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News Update

Biden administration adds nearly $100 million for school mental health professionals

Fourteen colleges and school districts in California are among those that will receive federal grants to hire and train mental health professionals in high-needs schools, the U.S. Department of Education announced Monday.

The grants are part of an overall investment of more than $95 million, spread among 35 states, through the Bipartisan Safer Communities Act. The money is in addition to $286 million the administration has already awarded to train and hire mental health professionals and diversify the field.

California institutions among the latest round of grantees are:  San Francisco State University, University Corporation at Monterey Bay, Los Angeles Unified School District, Santa Ana Unified School District, Riverside County Office of Education, Del Norte County Unified School District, University of the Pacific, San Diego County Office of Education, Humboldt State University Sponsored Programs Foundation, Solano County Superintendent of Schools, Santa Clara County Office of Education, California State University Long Beach Research Foundation, Northern Humboldt Union High School District and Oxnard School District.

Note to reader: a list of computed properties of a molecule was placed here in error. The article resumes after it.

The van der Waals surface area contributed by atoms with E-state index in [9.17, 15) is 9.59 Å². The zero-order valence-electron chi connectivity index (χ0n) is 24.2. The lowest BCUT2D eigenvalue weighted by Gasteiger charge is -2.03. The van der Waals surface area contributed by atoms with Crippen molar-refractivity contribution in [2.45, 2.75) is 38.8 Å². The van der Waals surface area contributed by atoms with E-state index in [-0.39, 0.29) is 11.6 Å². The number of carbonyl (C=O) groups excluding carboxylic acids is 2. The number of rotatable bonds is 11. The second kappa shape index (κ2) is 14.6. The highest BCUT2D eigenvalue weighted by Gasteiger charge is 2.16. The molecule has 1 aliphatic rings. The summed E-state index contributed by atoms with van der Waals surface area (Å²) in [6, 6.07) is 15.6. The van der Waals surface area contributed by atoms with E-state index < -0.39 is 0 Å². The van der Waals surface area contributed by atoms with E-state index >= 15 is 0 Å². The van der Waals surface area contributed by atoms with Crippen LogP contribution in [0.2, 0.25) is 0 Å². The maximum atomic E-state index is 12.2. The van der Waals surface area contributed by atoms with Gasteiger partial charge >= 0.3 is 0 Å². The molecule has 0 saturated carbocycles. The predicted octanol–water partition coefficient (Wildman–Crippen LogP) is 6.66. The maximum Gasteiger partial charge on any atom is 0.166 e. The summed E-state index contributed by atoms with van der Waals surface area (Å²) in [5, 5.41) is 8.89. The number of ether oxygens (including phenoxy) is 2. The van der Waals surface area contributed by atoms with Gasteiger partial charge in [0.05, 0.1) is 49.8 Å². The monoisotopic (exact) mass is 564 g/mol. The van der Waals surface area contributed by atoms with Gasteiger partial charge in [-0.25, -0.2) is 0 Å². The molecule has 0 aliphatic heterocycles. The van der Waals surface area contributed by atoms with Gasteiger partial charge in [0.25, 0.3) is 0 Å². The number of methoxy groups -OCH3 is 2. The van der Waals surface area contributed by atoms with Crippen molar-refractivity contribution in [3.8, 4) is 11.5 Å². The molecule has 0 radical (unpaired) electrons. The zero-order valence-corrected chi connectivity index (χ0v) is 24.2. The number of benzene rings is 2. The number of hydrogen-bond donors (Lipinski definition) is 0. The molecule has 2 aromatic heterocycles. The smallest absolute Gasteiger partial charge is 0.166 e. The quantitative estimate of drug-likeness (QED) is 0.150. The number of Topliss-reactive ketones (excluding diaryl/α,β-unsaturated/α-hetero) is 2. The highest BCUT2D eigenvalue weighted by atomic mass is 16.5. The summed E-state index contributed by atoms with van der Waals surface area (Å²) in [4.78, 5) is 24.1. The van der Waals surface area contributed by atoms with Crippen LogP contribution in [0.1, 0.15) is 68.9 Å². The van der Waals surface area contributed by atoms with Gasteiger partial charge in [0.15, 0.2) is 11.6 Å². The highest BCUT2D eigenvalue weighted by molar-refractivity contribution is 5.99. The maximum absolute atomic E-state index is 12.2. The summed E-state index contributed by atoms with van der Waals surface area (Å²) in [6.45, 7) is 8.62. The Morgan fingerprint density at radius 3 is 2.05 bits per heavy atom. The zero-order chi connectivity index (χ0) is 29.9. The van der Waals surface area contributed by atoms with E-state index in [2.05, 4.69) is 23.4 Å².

Overall, the grants are expected to fund 2,173 new school mental health professionals in California.

The department expects to award more grants for school-based mental health services over the next five years, as part of President Joe Biden’s goal to double the number of school counselors, psychologists and social workers.